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The legal profession must ensure there are more options for women to return to work after starting a family to curb drop out numbers and bridge the superannuation gap, the Law Society of NSW’s International Women’s Day event heard.

President of the Court of Appeal Justice Julie Ward told a packed breakfast event on Wednesday 8 March that although there are moves in large law firms to make it easier for women to come back after maternity leave in terms of flexible hours and job share arrangements, there is still more to be done.

Her comments come as the Australian Institute’s Centre for Future Work released new research on International Women’s Day revealing Australian women earn $1 million less over their working lives than men and retire with $136,000 less in superannuation.

“The cause of the drop off in numbers of female solicitors is always a difficult one because there comes a point where people need to decide what they want to do with their career and personal lives. I don’t know if the drop off is because of professional dissatisfaction all the time, but sometimes it is about re-prioritising your life,” Justice Ward said.

“I’m not one to say that somebody who wants to stay at home and be a full-time mother or someone who wants to do a job that is less demanding in conjunction with motherhood is the wrong decision. It is an individual decision. What we need to do is make sure there are options available so that women can come back to work after maternity leave.

“I had a senior associate once who said to me that she wasn’t moving towards partnership because she had seen the sacrifices that I had made, and she didn’t want to have to do the same. I was horrified by that because if you asked me, I would have said that I had not made sacrifices. I had just approached my life on the basis that I couldn’t see how I couldn’t do both.”

Prior to her appointment as President of the NSW Court of Appeal early last year, Justice Ward’s career highlights include being the youngest female partner appointed at Mallesons in 1988 and, in September 2008, the first female solicitor directly appointed to the Supreme Court bench.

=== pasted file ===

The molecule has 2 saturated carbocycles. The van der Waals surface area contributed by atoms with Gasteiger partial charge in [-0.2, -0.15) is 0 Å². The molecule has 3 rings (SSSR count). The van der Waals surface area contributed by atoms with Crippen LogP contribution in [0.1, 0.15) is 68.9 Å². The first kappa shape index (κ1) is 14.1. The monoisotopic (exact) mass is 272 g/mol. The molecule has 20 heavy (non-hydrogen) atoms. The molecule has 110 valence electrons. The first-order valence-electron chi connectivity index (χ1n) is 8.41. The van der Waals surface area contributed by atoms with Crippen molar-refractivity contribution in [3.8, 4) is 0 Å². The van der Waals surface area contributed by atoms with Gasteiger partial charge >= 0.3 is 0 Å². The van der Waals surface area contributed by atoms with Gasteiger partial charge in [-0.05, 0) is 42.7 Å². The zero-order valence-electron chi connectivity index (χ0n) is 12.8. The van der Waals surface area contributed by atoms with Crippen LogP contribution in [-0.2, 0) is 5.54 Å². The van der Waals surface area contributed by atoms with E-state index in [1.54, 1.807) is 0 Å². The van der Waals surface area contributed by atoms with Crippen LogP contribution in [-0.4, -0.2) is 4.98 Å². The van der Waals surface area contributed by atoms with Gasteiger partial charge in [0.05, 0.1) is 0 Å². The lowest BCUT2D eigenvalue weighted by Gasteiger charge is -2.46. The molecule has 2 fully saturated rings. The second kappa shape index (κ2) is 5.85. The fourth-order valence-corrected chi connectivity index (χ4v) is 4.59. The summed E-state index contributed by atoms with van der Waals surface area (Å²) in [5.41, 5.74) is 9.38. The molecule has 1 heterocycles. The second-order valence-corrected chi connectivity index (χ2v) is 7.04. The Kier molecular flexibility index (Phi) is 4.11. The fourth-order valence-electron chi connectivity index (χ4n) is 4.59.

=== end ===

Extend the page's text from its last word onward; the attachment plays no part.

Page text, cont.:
Justice Julie Ward Justice Julie Ward

There is no doubt I think there is a way to go for women in the profession. But I do think the glass ceiling has been broken in a lot of the areas that women would be willing to practise.

During the discussion with the Law Society’s President Cassandra Banks, Justice Ward said the higher courts of NSW need to meet the efforts by the Local and District courts to achieve greater gender parity.

“Looking at the court that I am in, we aren’t much closer to achieving gender parity, if at all, than we were when I started,” she said.

“On the Court of Appeal, we have three female judges, so that means statistically you have [one] woman on the bench most often. Occasionally we will have benches that are all female. But it would be better if we had more women in the divisions.

“Everyone is conscious of the need to have diverse representation, but the issue is not so much now with gender parity, but with diversity in other areas of the bench too.

“There is no doubt I think there is a way to go for women in the profession. But I do think the glass ceiling has been broken in a lot of the areas that women would be willing to practise.”

To this point, Banks added: “There is a saying that you can’t be what you can’t see. Today that is even more important to be able to see female leaders, and for people to put their hands up so that younger solicitors in particular can see what they can be. That leadership role we all play in this room is critical.”

Justice Ward weaved her personal humour throughout the event and on many occasions had the room laughing.

Her Honour spoke about her time as an associate with Justice Nigel Bowen, an eminent Australian Barrister, Federal Attorney General and Judge, noting an incident where a self-represented litigant came to court with knives strapped to the inside of his coat before the days of security and metal detectors.

“Police came up to chambers and said they needed to speak to Sir Nigel because the appellant had been observed to have a knife on his person. Sir Nigel said, ‘that’s alright because my associate sits in front of me’,” Ward relayed.

In her 2008 swearing-in speech to the Supreme Court, Ward recalled a time as an associate when she offered to make Justice Bowen a coffee and was subsequently admonished for “adopting such an accommodating role”.

“I didn’t follow his advice, and I did make him a cup of coffee. It was his advice to say, ‘don’t take the subordinate role’. I saw examples of that when I was a solicitor where it would be the female partner who might be asked to do the photocopying as opposed to the young male clerk. But you have to pick your battles,” she told the Law Society’s audience.

Photography: Oneill Photographics